Adding Value to your Business

Directors Loan Accounts - one way or another...

17/10/2019 by Webmaster

We always tell our clients they must never borrow from their own limited company, but for various reasons – good or bad – some of them end up doing so.  So, what is the problem? In a word, tax.

If you take money out of your company, it is one of three things

  1. Pay, in which case it must go through a PAYE scheme
  2. Dividends, where you must be able to show that the company can afford to pay a dividend (i.e. that there are available reserves), or
  3. Loans, which are generally not a good idea.

On the technical side, there are sometimes hoops you need to go through to borrow from your own company.  Does the company’s own constitution (Articles of Association) permit it? For larger loans, the shareholders need to give their formal approval.  And there may be Companies Act rules to consider too.

We sometimes talk about “participators”, which means someone who has or is entitled to obtain shares in the company.  For simplicity we will say directors, but that includes family too!

It isn’t just cash advances you normally think of as loans, or things like payments made on behalf of directors.  We have seen “illegal dividends” creating problems here too.  If the company doesn’t have available reserves, then the funds taken from the company can’t be dividends, so they are treated as loans. You may have thought there were reserves, and it turns out there weren’t. That is why you should document the decision to pay a dividend by doing a Minute and attaching your financial justification that there are available reserves.  Remember too that there is no distinction between an overdrawn director’s current account and a director’s loan account.

The first tax complication is that a loan to the director can give rise to a taxable benefit.  If the loan is for more than £10,000 you either must pay interest (and the official rate is 2.5% at the moment) or else the company has to return a P11D so that the individual personally gets taxes on the equivalent of the interest amount.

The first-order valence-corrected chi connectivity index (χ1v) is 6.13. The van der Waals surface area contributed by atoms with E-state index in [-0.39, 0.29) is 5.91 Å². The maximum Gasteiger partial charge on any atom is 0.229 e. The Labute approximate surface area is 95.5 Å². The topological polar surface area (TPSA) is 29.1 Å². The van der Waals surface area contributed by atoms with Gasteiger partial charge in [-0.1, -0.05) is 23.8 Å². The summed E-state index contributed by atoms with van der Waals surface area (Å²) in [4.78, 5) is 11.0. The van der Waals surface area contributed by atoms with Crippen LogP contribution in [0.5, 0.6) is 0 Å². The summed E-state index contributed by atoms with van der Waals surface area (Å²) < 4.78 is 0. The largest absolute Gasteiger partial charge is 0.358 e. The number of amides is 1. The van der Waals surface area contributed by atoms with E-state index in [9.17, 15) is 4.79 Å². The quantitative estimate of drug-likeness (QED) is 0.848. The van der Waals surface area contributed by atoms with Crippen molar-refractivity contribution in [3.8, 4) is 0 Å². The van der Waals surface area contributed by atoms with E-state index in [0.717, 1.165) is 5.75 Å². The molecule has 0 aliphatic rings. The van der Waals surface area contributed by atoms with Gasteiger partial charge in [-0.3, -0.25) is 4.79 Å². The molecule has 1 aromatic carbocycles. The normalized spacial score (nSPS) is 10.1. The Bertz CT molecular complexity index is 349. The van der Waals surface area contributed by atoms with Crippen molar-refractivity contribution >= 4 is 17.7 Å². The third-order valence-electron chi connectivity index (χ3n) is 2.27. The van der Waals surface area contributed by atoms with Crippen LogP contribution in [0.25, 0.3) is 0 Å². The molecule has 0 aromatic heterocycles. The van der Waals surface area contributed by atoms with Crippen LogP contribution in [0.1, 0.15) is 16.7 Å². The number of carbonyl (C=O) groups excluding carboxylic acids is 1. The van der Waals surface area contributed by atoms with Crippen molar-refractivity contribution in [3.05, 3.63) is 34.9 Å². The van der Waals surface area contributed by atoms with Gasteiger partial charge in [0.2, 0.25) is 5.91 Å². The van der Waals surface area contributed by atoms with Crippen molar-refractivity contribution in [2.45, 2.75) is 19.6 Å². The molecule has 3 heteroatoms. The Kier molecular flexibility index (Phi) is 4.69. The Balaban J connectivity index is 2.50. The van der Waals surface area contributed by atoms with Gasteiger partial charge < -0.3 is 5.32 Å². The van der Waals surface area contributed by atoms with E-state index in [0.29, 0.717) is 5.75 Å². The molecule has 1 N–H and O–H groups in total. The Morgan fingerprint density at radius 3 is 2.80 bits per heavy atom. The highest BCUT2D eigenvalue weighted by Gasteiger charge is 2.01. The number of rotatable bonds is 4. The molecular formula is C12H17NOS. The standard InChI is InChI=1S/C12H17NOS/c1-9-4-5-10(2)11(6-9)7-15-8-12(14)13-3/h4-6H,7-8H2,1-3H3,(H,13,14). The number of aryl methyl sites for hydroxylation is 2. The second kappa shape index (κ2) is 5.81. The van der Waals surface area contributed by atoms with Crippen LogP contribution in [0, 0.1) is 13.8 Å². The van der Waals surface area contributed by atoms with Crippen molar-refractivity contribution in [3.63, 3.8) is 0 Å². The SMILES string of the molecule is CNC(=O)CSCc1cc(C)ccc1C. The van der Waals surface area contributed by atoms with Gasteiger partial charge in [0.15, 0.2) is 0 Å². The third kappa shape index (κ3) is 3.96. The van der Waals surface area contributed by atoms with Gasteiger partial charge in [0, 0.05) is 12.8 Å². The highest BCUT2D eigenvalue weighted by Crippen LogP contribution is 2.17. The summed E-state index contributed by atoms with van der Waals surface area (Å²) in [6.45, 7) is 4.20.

The second tax complication is that if the loan is not repaid within 9 months of the year end, then the company must pay a tax charge based on the outstanding amount. There isn’t a minimum amount for the loans here.  It can’t just be ignored because the total is less than £10,000.  So, if there is a loan of say £100 then s455 tax applies to it. And s455 tax is payable at 32.5% (25% for loans made before 6 April 2016). For the £100 loan example there is £32.50 of tax to pay on top of the normal corporation tax.

There is good news.  Eventually.  And that is that 9 months after the end of the year in which you repay your director's loan to the company, you can ask HMRC to repay the s455 tax.  But they want a loan of s455 tax because you have a loan, and they won’t repay the s455 for a long time after you repay your loan.

Just a couple more points to make. The first is to do with “bed and breakfasting”.  If you repay one loan but take another loan at roughly the same time (give or take a month) then the repayment and new loan are ignored and the initial loan is treated as still outstanding.

And secondly, if the company writes off a director’s loan, the amount written off is treated as either a distribution (if it involves a participator) or employment income (if not a participator).  One way or another, they are going to get you. Directors loans?  Don’t go there!

One way or another, I'm gonna find ya

I'm gonna get ya, get ya, get ya, get ya

One way or another, I'm gonna win ya

I'm gonna get ya, get ya ,get ya, get ya

Deborah Harry & Nigel Harrison

More news >